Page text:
What does the NHS Knowledge Service make of this study?

This design of this case-control study has weaknesses that limit the conclusions that can be drawn from its results. The researchers themselves highlight some of these limitations:

  • Most importantly, the study included women in their 40s or older who may have breastfed their babies some time ago. This raises two issues; firstly, the women’s recollection of how long they breastfed their children may have been inaccurate, and secondly, in the time between breastfeeding and onset of rheumatoid arthritis, other factors may have been at play that contributed to the condition. These would not necessarily have been measured or accounted for in the analyses.
  • The adjustments for smoking and education that the researchers made were based on information collected in the MDCS (i.e. they don’t account for behaviour at the time of diagnosis).
  • The group that the researchers compared breastfeeding duration with (i.e. those who didn’t breastfeed) also included women who didn’t have any children. This was because there were too few women in their sample who gave birth, but did not breastfeed. This means it was not possible to truly compare whether breastfeeding reduces rheumatoid arthritis risk compared to not breastfeeding in women who had children.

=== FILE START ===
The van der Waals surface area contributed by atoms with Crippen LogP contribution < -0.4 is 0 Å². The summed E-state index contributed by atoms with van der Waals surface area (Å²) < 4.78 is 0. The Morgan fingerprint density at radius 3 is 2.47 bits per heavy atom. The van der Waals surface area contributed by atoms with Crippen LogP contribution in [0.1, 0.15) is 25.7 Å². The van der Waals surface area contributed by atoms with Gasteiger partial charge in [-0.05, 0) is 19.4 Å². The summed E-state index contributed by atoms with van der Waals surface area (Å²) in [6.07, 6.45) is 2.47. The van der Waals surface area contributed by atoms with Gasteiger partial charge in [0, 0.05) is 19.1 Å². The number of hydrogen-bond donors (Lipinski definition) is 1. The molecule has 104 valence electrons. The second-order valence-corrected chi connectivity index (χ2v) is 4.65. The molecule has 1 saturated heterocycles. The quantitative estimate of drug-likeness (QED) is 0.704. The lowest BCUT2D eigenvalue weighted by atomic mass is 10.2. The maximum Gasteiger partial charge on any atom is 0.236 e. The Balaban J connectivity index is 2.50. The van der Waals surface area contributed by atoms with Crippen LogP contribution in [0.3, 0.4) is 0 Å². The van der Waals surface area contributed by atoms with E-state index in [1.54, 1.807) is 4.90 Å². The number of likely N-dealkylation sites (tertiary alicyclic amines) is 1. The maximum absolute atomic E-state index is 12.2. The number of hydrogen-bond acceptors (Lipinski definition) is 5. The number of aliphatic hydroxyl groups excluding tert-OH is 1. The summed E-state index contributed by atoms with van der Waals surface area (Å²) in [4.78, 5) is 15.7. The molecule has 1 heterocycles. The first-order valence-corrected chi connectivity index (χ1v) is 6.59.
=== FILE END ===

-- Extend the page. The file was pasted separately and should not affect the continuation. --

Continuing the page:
• It is unclear how the researchers performed some of their calculations. In particular, they have tried to look at subgroups and the small size of these groups of participants reduces confidence in the reliability of their conclusions.

These findings need to be replicated in larger studies, particularly since they are in contrast to the results of previous studies, some that have suggested that breastfeeding actually elevates the risk of rheumatoid arthritis in the short term. Importantly, future studies should involve enough women who have actually had children so that proper comparisons can be made between those who breastfeed and those who don’t (i.e. excluding women who have not given birth).

There are few women who breastfeed for more than a year and it remains to be seen whether there is an ideal time at which the protective effect of breastfeeding, if it was proven, could be expected to begin.

Sir Muir Gray adds…

This is more evidence for the benefits of breastfeeding.

NHS Attribution